"Managing" The Anonymous Customer

| Contact Center/CRM Views and Analysis

"Managing" The Anonymous Customer

It has long been a given in more recent customer attraction and retention strategies that knowing your customers is key to connecting and staying connected with them to obtain maximum lifetime value including, with the advent of social media, the value of those they can influence.

The ability to accurately identify customers and to determine their incomes, demographics, purchasing patterns, likes and dislikes enables more personalized, targeted and successful offers and service that hopefully leads to repeat business, recommendations and referrals.

Customers in turn expect that when companies contact them or when they reach out to firms that they know them well enough to meet and anticipate their needs.

Or do they?

Are there and are there many (and growing) customers who prefer to remain anonymous, their mantras being “don’t contact us, we’ll contact you”?

I suspect there is. In today’s environment the customers are in charge and in many instances they i.e. us want to investigate companies before making their buying decisions without alerting them. They can—and do—find information about firms whether from web sites or via social media. Many will ignore the chat requests that pop up or work around the registration requests. They become as stealthy as reporters in investigating outfits. Only when they have done their homework will they make their outreach.

Moreover many consumers want to keep their personal information private. They/we have unlisted phone numbers, cloak e-mail addresses and call and e-mail gatekeeper programs. And once they realize "if its  online it is public" they use handles in posts and restrict the information they provide to firms and post about themselves. As many individuals are now doing.

The proclamation by some businesses that “individual privacy is dead, deal with it” is being countered by a backlash on privacy as witnessed by “do not track” legislation that in itself is the latest of such laws going back to Do Not Call and efforts to regulate door-to-door sales. Making unsolicited calls (and soon texts) to wireless phones is a big no-no.

Moreover the amount of personal information that is being collected by any entity—private and public--is being challenged. Canada recently made compliance with the long-form Census voluntary.

The reasons are the same. Many consumers don’t want to be bothered by people—and firms --they don’t know. When companies reveal, even hint what they know about buyers/prospects it creeps many of them out. Call it “commercial stalking”.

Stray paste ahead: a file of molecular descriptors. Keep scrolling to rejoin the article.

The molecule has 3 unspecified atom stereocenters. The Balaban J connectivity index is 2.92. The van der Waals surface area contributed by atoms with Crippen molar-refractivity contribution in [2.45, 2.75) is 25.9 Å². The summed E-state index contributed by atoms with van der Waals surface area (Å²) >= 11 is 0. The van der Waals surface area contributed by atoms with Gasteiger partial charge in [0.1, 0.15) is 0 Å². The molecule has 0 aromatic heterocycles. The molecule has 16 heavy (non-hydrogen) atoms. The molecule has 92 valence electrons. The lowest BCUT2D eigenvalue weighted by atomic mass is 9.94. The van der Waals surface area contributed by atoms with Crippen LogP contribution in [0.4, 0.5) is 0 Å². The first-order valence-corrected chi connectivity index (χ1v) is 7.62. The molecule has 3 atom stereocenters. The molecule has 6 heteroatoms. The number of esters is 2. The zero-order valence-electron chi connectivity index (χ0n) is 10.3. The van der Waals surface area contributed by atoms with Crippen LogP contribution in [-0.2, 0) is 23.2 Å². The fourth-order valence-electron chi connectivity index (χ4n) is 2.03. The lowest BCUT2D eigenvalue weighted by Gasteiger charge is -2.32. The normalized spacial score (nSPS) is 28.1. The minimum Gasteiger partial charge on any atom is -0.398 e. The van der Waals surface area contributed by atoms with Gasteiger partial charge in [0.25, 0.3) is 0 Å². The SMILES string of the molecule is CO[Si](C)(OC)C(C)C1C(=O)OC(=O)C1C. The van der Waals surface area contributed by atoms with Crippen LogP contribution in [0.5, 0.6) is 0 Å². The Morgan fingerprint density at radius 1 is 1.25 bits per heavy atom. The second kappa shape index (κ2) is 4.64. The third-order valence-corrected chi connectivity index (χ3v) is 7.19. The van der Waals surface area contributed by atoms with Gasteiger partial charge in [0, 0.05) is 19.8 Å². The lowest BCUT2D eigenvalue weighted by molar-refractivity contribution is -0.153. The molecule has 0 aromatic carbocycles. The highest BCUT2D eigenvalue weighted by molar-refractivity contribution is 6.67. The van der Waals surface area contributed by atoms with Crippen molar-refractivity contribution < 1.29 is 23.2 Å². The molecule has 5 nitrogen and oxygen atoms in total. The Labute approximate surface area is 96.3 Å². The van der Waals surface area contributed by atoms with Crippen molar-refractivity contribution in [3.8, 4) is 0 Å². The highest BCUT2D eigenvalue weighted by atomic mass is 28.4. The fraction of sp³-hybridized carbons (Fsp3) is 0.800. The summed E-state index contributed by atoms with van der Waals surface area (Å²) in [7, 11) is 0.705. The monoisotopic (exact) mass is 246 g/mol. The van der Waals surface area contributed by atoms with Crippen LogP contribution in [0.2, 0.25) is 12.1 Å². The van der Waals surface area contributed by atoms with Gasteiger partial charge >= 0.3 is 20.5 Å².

And as more tools are devised to strip away privacy—firms are now busy coming up with solutions to identify the authors behind anonymous posts—there will then be pressure from annoyed consumers (and voters) on lawmakers for legislation restricting these practices.

As politicians have learned, privacy gets votes. And marketers make for great punching bags. Just ask the telemarketing industry.

There are two other factors that come into play: the commoditization and interchangeability of products and services and a slow growth economy. Products and services and their providers are only as good as their last performances. If the customers’ experiences were good they may--or they may not stay--if the next time they need their wares someone else offers equal if not better features, services and quality at and/or lower prices. If they stunk, wasting customers’ scarce resources and annoying them greatly, these buyers may very well go elsewhere because there is no shortage of hungry competitors they can do business—and recommend others to do likewise via social media--as sweet payback. No matter how nice and helpful the contact center agents bearing the brunt or reaching out to them may be.

Yes, knowing the individual customers are improves organizations’ abilities’ to provide excellent service to them: including giving them the attention and service and offers based on their value to the enterprise.

Yet how much information is needed and shouldn’t all buyers be treated well? The data collected on consumers especially is a lousy source of predicting future behavior. No software can crystal-ball in today's uncertain economy what will happen to individuals' jobs and earnings and purchases, and value to enterprises. Individuals' values are also only as good as their last transactions.

Moreover why put the extra effort in to get to know customers as if they are best pals and intrude on their privacy? When customer loyalty itself is ephemeral?

How do you manage customers including those that wish to remain anonymous? The best strategy is to assume they want to be anonymous until they give you permission to act otherwise. Ask only the most critical questions for the interactions and to listen to them, for they will tell firms what they need to know, nothing more, nothing less.

And if they wish to remain behind the curtain and do not want to give any data respect that. Don’t sneak to obtain that material behind their backs. Any good listener/reader will know the language including the tone, just like the smart retail sale staff knows when to move forward or to back off.

Customer relationships whether one-off, recurring or occasional are or should be based on respect and trust.

By respecting customers’ anonymity, by not tracking their every move (and avoiding the risk of annoying them) will result in a smaller but sweeter pool of buyers. Just like telemarketing clients who got with the Do Not Call program. Buyers who will be more likely to return: if/when they are ready to buy and what is being offered meet their needs and the service is excellent.







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